DENVER — Next Tuesday, you’ll decide on several ballot measures.
In Denver, voters are considering several new initiatives, including whether to tax themselves with a new fee for funding sidewalks.
Denver Initiated Ordinance 307 is a twice-yearly sidewalk fee for property owners, and it is one of the more contentious issues this election cycle.
“I don’t think it’s fair at all,” said Margaret Atencio who has lived in her quaint home on a corner lot in southwest Denver for more than two decades. “Since 1996.”
At 75 years old and on a fixed-income, maintaining her yard and sidewalks is no easy task.
“In the winter, I have to pay someone to shovel my walks and the more it snows, the more I pay,” she said.
Which is why she and some of her neighbors with long sidewalks aren’t so keen on a proposal to tax residents for every single foot of sidewalk around their homes.
“It’s going to hurt people badly,” Atencio said. “For my corner lot, it would be $359 a year and I just have Social Security. So, it’s got to come from something else – food, clothes, something.”
Down the street, Martin Vigil, who has sidewalks on three sides of his home, estimates he’d pay close to $620 a year under the proposal.
“I’ve got a lot of sidewalks. So, if they charge per linear foot, I’m going to pay more than my neighbor across the street who only has the front section of their sidewalk,” Vigil said. “And I don’t think that’s fair.”
Neither does Denver City Councilman for District 2 Kevin Flynn, who has crunched the numbers for many of his constituents in Harvey Park, estimating some could pay close to $1,000 a year under 307.
“I believe 307 is just massively inequitable,” Flynn said. “It’s inherent in how it’s structured.”
Flynn says while some with small homes will pay hundreds – others with large homes will pay next to nothing.
“I found million-dollar, $2 million dollar townhomes in affluent neighborhoods that pay as little as $39 a year because they are very narrow townhomes,” Flynn said.
On the flip side, Nica Cave supports 307.
“I use a variety of mobility aids, but yes, I’ve been disabled my whole life,” said Cave, who uses a wheelchair to get almost everywhere she goes. “Streets are seen as the primary mode of transportation and – for many of us like me – that is not the case. And we need our sidewalks to be prioritized, just as much as we prioritize the streets.”
According to the city of Denver’s own numbers, 40% of the city’s sidewalks are either missing or too narrow. And the number is even higher — 47% — in low income neighborhoods.
“Sidewalks are such a basic part of infrastructure,” said Molly McKinley with Denver Deserves Sidewalks. “Everyone is a pedestrian at some point.”
McKinley’s group estimates the average homeowner will pay $107 a year or about $9 a month under the proposal.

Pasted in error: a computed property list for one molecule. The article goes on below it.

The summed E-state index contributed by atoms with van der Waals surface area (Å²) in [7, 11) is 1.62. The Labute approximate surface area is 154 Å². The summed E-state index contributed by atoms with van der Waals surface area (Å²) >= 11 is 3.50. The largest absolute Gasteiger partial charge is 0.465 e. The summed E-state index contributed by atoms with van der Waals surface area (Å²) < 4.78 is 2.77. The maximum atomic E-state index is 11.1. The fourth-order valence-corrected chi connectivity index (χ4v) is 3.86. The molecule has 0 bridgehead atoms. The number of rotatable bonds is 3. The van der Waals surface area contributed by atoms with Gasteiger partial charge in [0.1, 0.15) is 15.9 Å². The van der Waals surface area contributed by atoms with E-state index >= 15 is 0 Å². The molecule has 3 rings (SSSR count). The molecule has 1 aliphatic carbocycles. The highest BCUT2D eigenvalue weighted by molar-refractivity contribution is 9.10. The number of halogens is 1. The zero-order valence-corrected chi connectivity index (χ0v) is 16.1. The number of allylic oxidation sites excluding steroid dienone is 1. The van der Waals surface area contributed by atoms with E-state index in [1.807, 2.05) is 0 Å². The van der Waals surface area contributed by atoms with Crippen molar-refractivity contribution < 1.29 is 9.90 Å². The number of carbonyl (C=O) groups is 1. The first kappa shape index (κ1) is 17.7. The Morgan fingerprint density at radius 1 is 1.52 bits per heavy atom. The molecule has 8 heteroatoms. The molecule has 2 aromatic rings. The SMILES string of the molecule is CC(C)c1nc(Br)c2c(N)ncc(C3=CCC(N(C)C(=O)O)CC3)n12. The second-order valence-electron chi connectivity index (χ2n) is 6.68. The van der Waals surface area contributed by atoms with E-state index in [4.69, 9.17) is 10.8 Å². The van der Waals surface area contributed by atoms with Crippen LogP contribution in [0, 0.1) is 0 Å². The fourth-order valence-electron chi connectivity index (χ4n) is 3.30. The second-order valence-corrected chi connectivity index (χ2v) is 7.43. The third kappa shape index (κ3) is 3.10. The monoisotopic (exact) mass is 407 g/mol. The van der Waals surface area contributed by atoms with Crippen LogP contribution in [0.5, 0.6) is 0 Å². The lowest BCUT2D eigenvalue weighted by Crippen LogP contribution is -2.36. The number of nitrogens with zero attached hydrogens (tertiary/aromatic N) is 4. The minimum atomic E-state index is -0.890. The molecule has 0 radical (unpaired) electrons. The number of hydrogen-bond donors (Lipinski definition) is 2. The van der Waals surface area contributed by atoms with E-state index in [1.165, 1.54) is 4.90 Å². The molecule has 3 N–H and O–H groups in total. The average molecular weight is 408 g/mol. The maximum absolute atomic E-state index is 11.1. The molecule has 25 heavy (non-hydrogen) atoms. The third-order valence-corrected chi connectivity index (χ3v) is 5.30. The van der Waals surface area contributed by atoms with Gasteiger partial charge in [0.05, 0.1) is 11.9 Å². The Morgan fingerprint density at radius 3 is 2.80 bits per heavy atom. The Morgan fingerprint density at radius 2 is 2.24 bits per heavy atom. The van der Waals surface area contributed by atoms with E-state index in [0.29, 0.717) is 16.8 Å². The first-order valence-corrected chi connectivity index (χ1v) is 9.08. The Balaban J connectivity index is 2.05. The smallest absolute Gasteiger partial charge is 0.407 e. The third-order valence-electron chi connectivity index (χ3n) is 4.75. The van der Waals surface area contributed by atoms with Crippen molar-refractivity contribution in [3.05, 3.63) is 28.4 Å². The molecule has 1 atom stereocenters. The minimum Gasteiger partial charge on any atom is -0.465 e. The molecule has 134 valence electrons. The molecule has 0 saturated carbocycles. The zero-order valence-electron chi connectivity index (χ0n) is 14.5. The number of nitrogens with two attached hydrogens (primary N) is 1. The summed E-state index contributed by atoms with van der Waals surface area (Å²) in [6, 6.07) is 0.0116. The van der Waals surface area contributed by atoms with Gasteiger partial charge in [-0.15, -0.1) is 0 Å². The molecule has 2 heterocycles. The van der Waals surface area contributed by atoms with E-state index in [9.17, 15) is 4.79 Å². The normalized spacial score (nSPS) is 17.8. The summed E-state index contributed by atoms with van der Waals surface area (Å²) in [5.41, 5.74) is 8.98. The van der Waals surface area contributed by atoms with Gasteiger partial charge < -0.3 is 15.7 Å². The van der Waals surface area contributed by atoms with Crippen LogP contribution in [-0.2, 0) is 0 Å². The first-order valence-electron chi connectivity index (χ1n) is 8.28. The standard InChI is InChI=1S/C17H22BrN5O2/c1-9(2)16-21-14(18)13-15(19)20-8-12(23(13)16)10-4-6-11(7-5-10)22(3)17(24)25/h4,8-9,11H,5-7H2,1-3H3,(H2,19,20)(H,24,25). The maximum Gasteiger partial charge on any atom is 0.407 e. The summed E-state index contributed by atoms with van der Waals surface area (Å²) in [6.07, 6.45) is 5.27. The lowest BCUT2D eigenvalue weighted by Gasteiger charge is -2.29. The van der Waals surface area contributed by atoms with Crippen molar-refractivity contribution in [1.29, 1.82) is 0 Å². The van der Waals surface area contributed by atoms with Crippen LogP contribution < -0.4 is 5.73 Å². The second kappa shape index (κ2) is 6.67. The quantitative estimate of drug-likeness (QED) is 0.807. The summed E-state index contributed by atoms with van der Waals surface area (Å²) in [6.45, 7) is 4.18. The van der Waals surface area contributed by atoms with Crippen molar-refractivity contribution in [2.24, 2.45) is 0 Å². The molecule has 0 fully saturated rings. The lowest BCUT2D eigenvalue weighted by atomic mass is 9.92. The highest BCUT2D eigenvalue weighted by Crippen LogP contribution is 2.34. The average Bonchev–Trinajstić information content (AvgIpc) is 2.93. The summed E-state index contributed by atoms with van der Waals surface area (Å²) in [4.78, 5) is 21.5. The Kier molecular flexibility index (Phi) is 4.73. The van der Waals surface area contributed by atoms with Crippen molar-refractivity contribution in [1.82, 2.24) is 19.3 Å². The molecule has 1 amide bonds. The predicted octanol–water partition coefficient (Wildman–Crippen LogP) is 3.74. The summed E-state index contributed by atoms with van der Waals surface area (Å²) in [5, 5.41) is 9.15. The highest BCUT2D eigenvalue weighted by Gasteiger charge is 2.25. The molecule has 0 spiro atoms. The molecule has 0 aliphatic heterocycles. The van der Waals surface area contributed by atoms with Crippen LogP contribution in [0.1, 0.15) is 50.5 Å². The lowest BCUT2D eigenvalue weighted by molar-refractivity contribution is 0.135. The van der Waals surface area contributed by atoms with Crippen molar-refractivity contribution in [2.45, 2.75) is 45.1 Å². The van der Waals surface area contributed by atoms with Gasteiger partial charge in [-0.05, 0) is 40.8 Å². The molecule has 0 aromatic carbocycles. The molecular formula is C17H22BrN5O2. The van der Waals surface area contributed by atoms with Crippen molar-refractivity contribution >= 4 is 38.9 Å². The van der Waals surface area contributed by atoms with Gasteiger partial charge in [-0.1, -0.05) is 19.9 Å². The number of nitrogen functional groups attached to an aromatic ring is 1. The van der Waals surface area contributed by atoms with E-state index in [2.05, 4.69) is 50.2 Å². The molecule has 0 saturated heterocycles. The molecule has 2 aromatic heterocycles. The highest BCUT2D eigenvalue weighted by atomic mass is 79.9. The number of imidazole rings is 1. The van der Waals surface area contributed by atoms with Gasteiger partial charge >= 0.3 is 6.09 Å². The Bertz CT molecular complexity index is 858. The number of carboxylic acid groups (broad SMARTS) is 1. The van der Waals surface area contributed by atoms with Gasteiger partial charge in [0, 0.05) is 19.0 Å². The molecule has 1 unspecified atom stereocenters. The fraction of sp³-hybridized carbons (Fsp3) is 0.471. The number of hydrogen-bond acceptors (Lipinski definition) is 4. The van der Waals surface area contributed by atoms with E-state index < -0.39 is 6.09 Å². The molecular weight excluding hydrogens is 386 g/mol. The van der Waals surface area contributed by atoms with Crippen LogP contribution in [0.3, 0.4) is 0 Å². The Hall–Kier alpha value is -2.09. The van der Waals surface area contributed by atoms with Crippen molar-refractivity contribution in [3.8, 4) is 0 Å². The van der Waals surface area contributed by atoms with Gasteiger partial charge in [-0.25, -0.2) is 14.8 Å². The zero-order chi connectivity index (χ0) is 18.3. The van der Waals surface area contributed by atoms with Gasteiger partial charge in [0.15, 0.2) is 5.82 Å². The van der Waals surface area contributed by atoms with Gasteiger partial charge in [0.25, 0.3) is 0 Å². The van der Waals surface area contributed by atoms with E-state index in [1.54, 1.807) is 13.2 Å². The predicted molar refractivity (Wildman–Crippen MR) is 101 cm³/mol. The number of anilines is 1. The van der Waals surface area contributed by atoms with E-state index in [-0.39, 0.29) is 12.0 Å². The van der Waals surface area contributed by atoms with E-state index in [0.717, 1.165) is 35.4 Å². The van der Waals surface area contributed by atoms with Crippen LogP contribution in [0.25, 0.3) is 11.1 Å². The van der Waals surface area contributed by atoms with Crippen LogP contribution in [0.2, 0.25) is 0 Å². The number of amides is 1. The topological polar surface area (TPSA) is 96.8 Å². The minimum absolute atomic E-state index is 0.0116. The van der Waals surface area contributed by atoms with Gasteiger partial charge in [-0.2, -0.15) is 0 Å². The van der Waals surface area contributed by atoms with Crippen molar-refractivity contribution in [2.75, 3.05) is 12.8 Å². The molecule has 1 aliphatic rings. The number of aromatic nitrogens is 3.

Right now, homeowners are responsible for fixing and maintaining their own sidewalks.
“You, as a property owner, never have to worry about being a construction manager, getting hit with thousands and thousands of dollars in construction fees or repairs for your sidewalk,” McKinley said. “And then, we have a better, more connected city.”
Supporters believe this is the path forward, estimating it will generate about $850 million and could be complete in nine years.
“I’ve been working on this issue for seven years,” said Jill Locantore, executive director with Denver Streets Partnership. “And I’ve talked to so many people who feel like sidewalks are the foundation of a complete transportation system, and we should be publicly funding sidewalks just like we publicly fund the streets.”
But that’s where former Denver Mayor Wellington Webb says Denver Deserves Sidewalks is getting it wrong.
Webb says publicly funded sidewalks should not come as a fee assessed to individual homeowners in varying amounts.
“My message is very clear: Senior citizens, people on fixed incomes, low-income people cannot tolerate all of these additional use taxes and fees,” Webb said. “If there’s a service that’s worthwhile that the government ought to be providing, it should come out of the general fund.”
There is also a 20% discount for homeowners living in certain neighborhoods listed under Denver’s Neighborhood Equity and Stabilization Program, or NEST.
But Flynn argues that, too, is inequitable.
“It gives discounts to affluent households in gentrifying neighborhoods,” Flynn said. “The very neighborhoods that their presence has gentrified, they get a discount whether they’re low-income or very high-income.”
No one seems to disagree that Denver needs sidewalks.
Countless social media posts with millions of views highlight the issue well.
But how we get there is the debate.
“Denver does deserve sidewalks, but I don’t vote on slogans,” Flynn said. “I vote on the details and the specifics. And the specifics of this are horribly inequitable.”
“It’s my lived experience using the sidewalks as my primary pathway to get where I need to go,” Cave said.
“This is further gentrifying Denver,” Atencio said. “Give me a break. Don’t make it too expensive for me to live in this home.”
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One last thing... Haven't voted yet? We've made it easy to find all our election resources with a comprehensive Colorado 2022 mid-term election voter guide, which includes information on the top statewide races, the U.S. Senate and Congressional races, and the 11 statewide ballot measures up for a vote this year.